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Help shape new laws to protect First Nations Art

Help shape new laws to protect First Nations art
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The Australian Government is reaching out to community members to gather input on the development of legislation aimed at curbing the issue of fake First Nations-style art. As part of a series of nationwide consultations, a public engagement session is set to take place in Rockhampton at the Dreamtime Cultural Centre in Parkhurst on Monday, 22 April from 10 am to 1 pm.

Addressing Harm and Supporting Authentic Art

The event is designed to engage the public and invite them to share their insights, experiences, and perspectives on Indigenous cultural and intellectual property. The consultation sessions are vital in shaping the country’s first stand-alone legislation aimed at protecting First Nations traditional knowledge and cultural expressions.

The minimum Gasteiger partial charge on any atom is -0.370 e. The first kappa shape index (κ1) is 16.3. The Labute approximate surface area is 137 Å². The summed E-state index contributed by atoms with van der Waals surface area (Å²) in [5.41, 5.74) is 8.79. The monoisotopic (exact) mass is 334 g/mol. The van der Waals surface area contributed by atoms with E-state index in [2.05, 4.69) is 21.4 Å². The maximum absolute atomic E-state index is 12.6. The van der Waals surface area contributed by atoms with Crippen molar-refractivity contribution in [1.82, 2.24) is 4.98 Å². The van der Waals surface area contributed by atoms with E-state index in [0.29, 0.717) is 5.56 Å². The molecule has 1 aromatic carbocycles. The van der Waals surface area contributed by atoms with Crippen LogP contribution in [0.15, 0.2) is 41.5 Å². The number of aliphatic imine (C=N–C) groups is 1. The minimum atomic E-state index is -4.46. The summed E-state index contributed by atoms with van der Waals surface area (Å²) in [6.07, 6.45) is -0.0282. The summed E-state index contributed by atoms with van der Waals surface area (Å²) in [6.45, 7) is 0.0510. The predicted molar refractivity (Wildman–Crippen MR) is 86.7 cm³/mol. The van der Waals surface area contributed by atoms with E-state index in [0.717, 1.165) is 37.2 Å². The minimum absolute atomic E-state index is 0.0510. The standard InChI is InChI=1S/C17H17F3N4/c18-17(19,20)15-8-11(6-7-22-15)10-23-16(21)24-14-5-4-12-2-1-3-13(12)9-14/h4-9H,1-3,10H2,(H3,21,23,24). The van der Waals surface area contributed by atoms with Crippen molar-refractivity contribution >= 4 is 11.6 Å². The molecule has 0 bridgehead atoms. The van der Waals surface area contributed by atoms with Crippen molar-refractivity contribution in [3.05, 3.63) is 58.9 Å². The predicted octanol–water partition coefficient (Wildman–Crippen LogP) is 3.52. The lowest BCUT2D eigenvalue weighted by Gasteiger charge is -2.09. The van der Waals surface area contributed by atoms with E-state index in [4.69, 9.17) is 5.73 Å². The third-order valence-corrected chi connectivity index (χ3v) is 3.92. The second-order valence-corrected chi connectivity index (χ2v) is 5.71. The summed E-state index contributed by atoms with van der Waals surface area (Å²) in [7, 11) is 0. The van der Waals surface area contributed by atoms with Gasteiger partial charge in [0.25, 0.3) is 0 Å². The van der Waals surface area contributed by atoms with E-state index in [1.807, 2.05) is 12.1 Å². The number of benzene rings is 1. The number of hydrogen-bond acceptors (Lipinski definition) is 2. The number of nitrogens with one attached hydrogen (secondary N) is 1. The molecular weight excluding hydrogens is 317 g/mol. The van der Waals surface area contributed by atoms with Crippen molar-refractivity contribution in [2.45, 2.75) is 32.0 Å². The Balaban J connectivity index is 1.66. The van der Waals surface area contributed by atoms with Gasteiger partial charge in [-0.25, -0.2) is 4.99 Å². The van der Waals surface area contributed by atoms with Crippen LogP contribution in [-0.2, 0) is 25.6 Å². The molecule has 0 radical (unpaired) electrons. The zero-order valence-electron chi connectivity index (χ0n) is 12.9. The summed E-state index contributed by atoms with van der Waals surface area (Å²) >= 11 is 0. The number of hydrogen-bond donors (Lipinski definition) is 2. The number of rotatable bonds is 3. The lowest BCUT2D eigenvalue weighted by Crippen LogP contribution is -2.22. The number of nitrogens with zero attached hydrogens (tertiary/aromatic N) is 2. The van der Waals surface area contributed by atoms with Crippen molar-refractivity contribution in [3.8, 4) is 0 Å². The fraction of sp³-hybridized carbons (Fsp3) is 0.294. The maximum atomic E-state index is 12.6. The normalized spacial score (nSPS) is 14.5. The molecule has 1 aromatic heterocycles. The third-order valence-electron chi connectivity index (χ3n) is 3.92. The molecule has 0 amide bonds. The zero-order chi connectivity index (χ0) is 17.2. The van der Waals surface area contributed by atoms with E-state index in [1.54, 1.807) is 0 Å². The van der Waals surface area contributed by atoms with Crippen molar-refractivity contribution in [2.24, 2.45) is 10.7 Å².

A 2022 report from the Productivity Commission revealed that over half of the First Nations art and designs sold in merchandise and souvenirs are inauthentic or created without permission from Traditional Owners. This lack of authenticity poses harm to First Nations artists, communities, and culture.

A National Effort

The proposed legislation is part of Revive, the National Cultural Policy, and will be developed through a First Nations-led process to ensure the outcomes are responsive to the needs of First Nations people. The government is looking to hear from as many voices as possible to craft effective solutions.

Rockhampton residents are encouraged to register online for the event or simply show up on the day. The goal is to gather feedback and insights from locals to influence the legislative approach on this crucial issue. You can also share your thoughts and views online at